Posted on: March 24, 2024 Posted by: Noelle Chase Comments: 0

As a child growing up in America, I of course knew about the American Dream. Who hasn’t? In elementary school, I was taught about how great our country was and how it’s a place with one dream, The American Dream. But what was that dream? Still to this day, I don’t know, because as in the play “The American Dream”, it’s a deeply flawed concept. To my delight, the play fully delves head first into deconstructing the American Dream from head to toe.

To begin, the actors were phenomenal in each of their roles. Alex Hanson manages to convincingly portray the domineering energy of the character of Mommy, perfectly playing the delicate role of a woman who tries her best to keep up appearances. Similarly, Aidan McQuire as Daddy manages to both portray the head of the household he wants to be seen as and the submissive husband he truly is. The two play off of each other spectacularly well and convincingly play up the roles of a couple who are equal parts as awful as the other. The final member of the household is Grandma, played by Stephanie Zaragoza. Out of all the performances, Stephanie’s my favorite. With body language as well as her words she portrays exactly what a cranky but honest elder would be like. Grandma is the only character in the play who doesn’t hesitate to call it as it is.

Outside of the family, there are two characters. Each actor gives a more subdued performance, a great contrast to the loud facade that the family puts up. Saniah Johnson plays Mrs. Barker, a relatively normal and honest woman. She contrasts Mommy well because she is exactly as she claims to be, she does not need to boast about anything she has or has done. The final role in the play is the Young Man played by Jalin Rivera. He convincingly manages to portray someone who followed the American Dream and is the ideal, but is as deeply flawed as the rest of the cast.

The set is a simple star-shaped stage with a few chairs, a couch, and a coffee table. It is within this simple set that the story takes to life. Due to its simplicity, there is nothing there to distract us from the acting. The stage also looks like the stereotypical nuclear family living room portrayed by media, which sets the tone for the facade the family puts up.

The costumes also help portray these characters as they are. Mommy is given a wig with what in popular culture is now likened to the ‘Karen Haircut’, which does wonders to give us a view into what we are expecting. Daddy is given a suit that lets him pretend to be the person he is trying to pretend he is. Grandma doesn’t dress up, she just runs around in her PJs, which showcases how she doesn’t care about appearances. Mrs. Barker starts in a red dress but ends up in a nude underdress for most of the play, which shows she has nothing to hide, unlike Mommy and Daddy. The Young Man dresses like a guy, which shows that he isn’t the epitome of the American Dream, he is just a person like all of them.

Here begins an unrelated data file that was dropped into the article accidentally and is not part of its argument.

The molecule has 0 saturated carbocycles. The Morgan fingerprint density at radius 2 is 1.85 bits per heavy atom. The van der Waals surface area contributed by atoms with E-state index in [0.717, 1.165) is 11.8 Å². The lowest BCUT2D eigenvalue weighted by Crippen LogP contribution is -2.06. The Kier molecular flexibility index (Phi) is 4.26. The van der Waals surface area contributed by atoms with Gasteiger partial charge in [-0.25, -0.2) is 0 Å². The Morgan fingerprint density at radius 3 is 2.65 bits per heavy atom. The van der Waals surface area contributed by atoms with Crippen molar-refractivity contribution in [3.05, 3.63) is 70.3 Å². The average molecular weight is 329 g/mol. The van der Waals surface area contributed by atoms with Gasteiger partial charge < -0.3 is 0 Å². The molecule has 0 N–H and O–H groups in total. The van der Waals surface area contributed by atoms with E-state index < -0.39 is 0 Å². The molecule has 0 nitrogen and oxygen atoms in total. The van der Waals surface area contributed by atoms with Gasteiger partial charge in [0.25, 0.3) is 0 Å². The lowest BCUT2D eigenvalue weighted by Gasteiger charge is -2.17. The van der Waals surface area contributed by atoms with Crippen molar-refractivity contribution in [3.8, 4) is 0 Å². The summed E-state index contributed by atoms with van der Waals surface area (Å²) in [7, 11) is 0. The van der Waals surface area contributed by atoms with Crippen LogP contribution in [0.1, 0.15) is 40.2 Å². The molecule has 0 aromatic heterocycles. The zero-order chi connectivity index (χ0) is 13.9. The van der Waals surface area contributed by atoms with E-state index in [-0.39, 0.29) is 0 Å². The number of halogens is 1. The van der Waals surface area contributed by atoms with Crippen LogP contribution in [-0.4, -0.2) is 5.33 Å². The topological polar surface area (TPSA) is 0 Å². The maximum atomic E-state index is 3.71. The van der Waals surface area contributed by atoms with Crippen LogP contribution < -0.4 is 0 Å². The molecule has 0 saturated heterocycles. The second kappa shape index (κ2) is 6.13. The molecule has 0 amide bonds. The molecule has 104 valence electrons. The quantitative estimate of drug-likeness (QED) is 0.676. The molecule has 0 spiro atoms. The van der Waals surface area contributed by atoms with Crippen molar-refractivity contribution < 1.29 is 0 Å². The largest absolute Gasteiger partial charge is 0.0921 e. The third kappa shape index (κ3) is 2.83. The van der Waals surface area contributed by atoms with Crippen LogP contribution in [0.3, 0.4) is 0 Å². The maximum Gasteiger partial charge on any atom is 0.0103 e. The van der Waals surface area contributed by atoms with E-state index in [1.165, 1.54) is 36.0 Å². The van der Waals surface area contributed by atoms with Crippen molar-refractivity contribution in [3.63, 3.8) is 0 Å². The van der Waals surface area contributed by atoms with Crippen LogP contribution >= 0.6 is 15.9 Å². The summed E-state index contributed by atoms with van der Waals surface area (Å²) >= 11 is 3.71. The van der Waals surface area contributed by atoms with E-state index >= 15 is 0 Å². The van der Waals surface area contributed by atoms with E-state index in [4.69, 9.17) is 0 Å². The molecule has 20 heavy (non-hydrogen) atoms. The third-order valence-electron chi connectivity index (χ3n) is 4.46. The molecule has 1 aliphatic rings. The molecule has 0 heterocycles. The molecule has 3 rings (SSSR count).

Part of the reason I enjoyed this play so much is the humor. This play could have easily been boring to all sin but the humor is what makes it work. From something as simple as Mommy’s opening monologue about the hat she bought being wheat not beige like she was promised. This could have come off as annoying but Alex manages to make Mommy’s rude entitlement entertaining. Equally Daddy’s cowardice while Mommy’s trying to get him to act like the man of the house, could have been insufferable but his actor makes him deeply entertaining. Grandma’s conversation with Mrs. Barker about why the two called her to their house, which was by far the most serious part of the play, is injected with tasteful humor. The humor made the objective horror of what she is saying easier to swallow.

What I liked deeply about this play is that it feels real. These characters while caricatures of real people, feel real. As someone who has had a parental figure obsessed with the false notion of the American Dream, someone obsessed with appearances and faces, it felt like a reflection of my own experiences. Mommy and Daddy’s mutilation of the ‘bumble’ because it wasn’t what they wanted it to be reminded me of how those who don’t or can’t fit into the mold are treated poorly. Beneath the humor lies a tale about more people who self-destruct because they are trying to cling to a perfect ideal that doesn’t exist. The Young Man is shown to have become the ideal, the American Dream, but he loses his ability to feel anything to achieve it.

I also enjoy that while the ‘bumble’ is most likely a child, it can be used as a metaphor for many other things. I took it as a metaphor for how the foster system treats children some of the time, while others could take it for how the government treats its citizens.

I entered this play not knowing what to expect but I left with many lingering thoughts on the idea of the American Dream. This play doesn’t hesitate to tell the truth, and it doesn’t mince its words. So it’s best to listen to what it says now so we don’t become like those it portrays.

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